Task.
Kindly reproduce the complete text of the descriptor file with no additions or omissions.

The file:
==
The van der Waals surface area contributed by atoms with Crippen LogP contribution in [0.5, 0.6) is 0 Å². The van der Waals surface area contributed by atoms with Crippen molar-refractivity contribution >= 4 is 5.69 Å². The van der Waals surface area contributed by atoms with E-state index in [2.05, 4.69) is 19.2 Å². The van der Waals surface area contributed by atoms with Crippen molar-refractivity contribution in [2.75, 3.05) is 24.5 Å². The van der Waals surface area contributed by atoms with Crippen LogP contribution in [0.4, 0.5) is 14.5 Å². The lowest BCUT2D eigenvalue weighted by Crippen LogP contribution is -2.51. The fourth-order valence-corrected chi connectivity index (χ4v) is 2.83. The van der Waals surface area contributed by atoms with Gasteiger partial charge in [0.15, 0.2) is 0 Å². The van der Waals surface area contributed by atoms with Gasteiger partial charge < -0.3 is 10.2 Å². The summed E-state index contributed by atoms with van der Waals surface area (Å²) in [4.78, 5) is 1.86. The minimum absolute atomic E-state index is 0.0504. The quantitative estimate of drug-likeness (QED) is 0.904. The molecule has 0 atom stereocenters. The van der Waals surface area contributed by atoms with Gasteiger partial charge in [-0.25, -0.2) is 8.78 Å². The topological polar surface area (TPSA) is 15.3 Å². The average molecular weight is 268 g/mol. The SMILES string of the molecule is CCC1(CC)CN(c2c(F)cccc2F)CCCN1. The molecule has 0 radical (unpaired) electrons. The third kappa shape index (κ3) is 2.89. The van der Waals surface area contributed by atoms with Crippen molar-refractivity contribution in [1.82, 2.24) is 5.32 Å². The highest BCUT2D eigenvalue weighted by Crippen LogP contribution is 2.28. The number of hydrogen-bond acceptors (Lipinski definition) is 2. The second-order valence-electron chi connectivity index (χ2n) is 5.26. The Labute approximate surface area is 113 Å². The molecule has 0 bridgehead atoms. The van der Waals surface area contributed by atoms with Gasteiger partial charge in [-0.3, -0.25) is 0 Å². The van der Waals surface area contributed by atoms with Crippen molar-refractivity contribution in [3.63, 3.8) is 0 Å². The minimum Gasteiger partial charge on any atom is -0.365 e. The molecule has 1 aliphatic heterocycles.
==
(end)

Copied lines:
The van der Waals surface area contributed by atoms with Crippen LogP contribution in [0.5, 0.6) is 0 Å². The van der Waals surface area contributed by atoms with Crippen molar-refractivity contribution >= 4 is 5.69 Å². The van der Waals surface area contributed by atoms with E-state index in [2.05, 4.69) is 19.2 Å². The van der Waals surface area contributed by atoms with Crippen molar-refractivity contribution in [2.75, 3.05) is 24.5 Å². The van der Waals surface area contributed by atoms with Crippen LogP contribution in [0.4, 0.5) is 14.5 Å². The lowest BCUT2D eigenvalue weighted by Crippen LogP contribution is -2.51. The fourth-order valence-corrected chi connectivity index (χ4v) is 2.83. The van der Waals surface area contributed by atoms with Gasteiger partial charge in [0.15, 0.2) is 0 Å². The van der Waals surface area contributed by atoms with Gasteiger partial charge < -0.3 is 10.2 Å². The summed E-state index contributed by atoms with van der Waals surface area (Å²) in [4.78, 5) is 1.86. The minimum absolute atomic E-state index is 0.0504. The quantitative estimate of drug-likeness (QED) is 0.904. The molecule has 0 atom stereocenters. The van der Waals surface area contributed by atoms with Gasteiger partial charge in [-0.25, -0.2) is 8.78 Å². The topological polar surface area (TPSA) is 15.3 Å². The average molecular weight is 268 g/mol. The SMILES string of the molecule is CCC1(CC)CN(c2c(F)cccc2F)CCCN1. The molecule has 0 radical (unpaired) electrons. The third kappa shape index (κ3) is 2.89. The van der Waals surface area contributed by atoms with Crippen molar-refractivity contribution in [1.82, 2.24) is 5.32 Å². The highest BCUT2D eigenvalue weighted by Crippen LogP contribution is 2.28. The number of hydrogen-bond acceptors (Lipinski definition) is 2. The second-order valence-electron chi connectivity index (χ2n) is 5.26. The Labute approximate surface area is 113 Å². The molecule has 0 bridgehead atoms. The van der Waals surface area contributed by atoms with Gasteiger partial charge in [-0.3, -0.25) is 0 Å². The van der Waals surface area contributed by atoms with Crippen molar-refractivity contribution in [3.63, 3.8) is 0 Å². The minimum Gasteiger partial charge on any atom is -0.365 e. The molecule has 1 aliphatic heterocycles.